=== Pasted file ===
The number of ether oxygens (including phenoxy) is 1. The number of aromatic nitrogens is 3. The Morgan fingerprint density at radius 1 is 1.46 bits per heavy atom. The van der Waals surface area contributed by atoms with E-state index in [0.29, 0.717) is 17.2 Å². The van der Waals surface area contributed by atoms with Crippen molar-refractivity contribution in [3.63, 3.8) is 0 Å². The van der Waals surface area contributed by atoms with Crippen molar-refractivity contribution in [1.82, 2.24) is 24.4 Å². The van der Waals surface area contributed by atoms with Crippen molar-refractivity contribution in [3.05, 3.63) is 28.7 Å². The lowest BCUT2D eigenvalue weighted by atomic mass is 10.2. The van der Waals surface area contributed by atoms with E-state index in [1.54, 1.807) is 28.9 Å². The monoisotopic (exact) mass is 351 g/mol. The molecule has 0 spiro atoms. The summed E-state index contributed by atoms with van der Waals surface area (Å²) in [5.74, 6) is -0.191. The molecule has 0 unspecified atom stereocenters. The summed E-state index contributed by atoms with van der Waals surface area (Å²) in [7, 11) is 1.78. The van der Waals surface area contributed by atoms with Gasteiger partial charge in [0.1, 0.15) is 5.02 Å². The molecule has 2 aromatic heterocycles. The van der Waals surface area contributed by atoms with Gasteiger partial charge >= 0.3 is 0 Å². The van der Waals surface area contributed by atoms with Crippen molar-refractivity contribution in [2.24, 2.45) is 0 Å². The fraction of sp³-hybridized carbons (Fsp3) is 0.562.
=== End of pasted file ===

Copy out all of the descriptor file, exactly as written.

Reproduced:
The number of ether oxygens (including phenoxy) is 1. The number of aromatic nitrogens is 3. The Morgan fingerprint density at radius 1 is 1.46 bits per heavy atom. The van der Waals surface area contributed by atoms with E-state index in [0.29, 0.717) is 17.2 Å². The van der Waals surface area contributed by atoms with Crippen molar-refractivity contribution in [3.63, 3.8) is 0 Å². The van der Waals surface area contributed by atoms with Crippen molar-refractivity contribution in [1.82, 2.24) is 24.4 Å². The van der Waals surface area contributed by atoms with Crippen molar-refractivity contribution in [3.05, 3.63) is 28.7 Å². The lowest BCUT2D eigenvalue weighted by atomic mass is 10.2. The van der Waals surface area contributed by atoms with E-state index in [1.54, 1.807) is 28.9 Å². The monoisotopic (exact) mass is 351 g/mol. The molecule has 0 spiro atoms. The summed E-state index contributed by atoms with van der Waals surface area (Å²) in [5.74, 6) is -0.191. The molecule has 0 unspecified atom stereocenters. The summed E-state index contributed by atoms with van der Waals surface area (Å²) in [7, 11) is 1.78. The van der Waals surface area contributed by atoms with Gasteiger partial charge in [0.1, 0.15) is 5.02 Å². The molecule has 2 aromatic heterocycles. The van der Waals surface area contributed by atoms with Gasteiger partial charge >= 0.3 is 0 Å². The van der Waals surface area contributed by atoms with Crippen molar-refractivity contribution in [2.24, 2.45) is 0 Å². The fraction of sp³-hybridized carbons (Fsp3) is 0.562.